Paul Johnson, Senior Press Officer
(Washington, D.C.) — Secretary of State John Kerry outlined the Obama administration’s strategy for Syria today in a speech at the U.S. Institute of Peace before leaving the U.S. for a trip that includes a stop in Vienna to continue talks seeking a diplomatic solution to the country’s civil war.
Kerry said that, having chosen the Institute as the venue for the speech, “it shouldn’t be a surprise that peace is a major theme of my remarks.” USIP, an independent institute established 30 years ago by Congress to increase the nation’s capacity to prevent and end violent conflict, “is truly hitting its stride as a force for reconciliation and conflict resolution,” he said.
In introducing Kerry, USIP President Nancy Lindborg said, “The Syrian conflict has become one of the most pressing tragedies of our time,” with 12 million Syrians driven from their homes and an estimated 250,000 killed as a result of the fighting.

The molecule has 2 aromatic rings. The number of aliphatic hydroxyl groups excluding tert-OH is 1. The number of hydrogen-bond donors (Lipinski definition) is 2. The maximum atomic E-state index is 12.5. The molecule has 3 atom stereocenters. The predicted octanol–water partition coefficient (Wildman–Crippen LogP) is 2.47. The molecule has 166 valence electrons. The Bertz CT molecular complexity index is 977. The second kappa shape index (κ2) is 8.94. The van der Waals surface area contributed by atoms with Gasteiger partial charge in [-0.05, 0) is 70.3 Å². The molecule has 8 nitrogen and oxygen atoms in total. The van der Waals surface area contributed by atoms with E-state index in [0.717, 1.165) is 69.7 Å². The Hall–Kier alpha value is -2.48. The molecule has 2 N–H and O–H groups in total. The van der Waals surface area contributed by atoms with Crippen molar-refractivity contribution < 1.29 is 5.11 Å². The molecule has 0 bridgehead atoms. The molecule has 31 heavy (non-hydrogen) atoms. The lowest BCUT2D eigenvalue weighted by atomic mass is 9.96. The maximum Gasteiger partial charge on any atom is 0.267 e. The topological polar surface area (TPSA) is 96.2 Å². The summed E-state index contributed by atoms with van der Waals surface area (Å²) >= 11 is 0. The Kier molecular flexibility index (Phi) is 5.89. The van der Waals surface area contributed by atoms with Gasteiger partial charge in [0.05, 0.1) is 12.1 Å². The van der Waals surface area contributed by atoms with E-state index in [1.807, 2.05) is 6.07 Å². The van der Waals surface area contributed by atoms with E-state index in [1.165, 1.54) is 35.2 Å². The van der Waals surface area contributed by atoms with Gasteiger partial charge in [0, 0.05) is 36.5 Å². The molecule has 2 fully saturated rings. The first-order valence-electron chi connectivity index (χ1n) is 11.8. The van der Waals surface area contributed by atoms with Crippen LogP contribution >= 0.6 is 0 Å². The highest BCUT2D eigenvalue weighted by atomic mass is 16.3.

“With the conflict growing more bloody and complex by the day, the global community must urgently work together to provide desperately needed civilian protection and achieve a meaningful and lasting peace,” Lindborg said.
Kerry, in concluding his 71-minute speech, said it’s impossible to know whether the political transition the U.S. seeks in Syria can be achieved or how long it may take to defeat the self-styled Islamic State extremist group. Regardless, he said, “We have a responsibility to do everything we can, for as long as we must, to fulfill the high aspiration enshrined in the very name of this institution; we have a duty to peace.”
USIP is the country's global conflict management center, created by Congress to prevent, mitigate, and resolve violent international conflict through nonviolent means.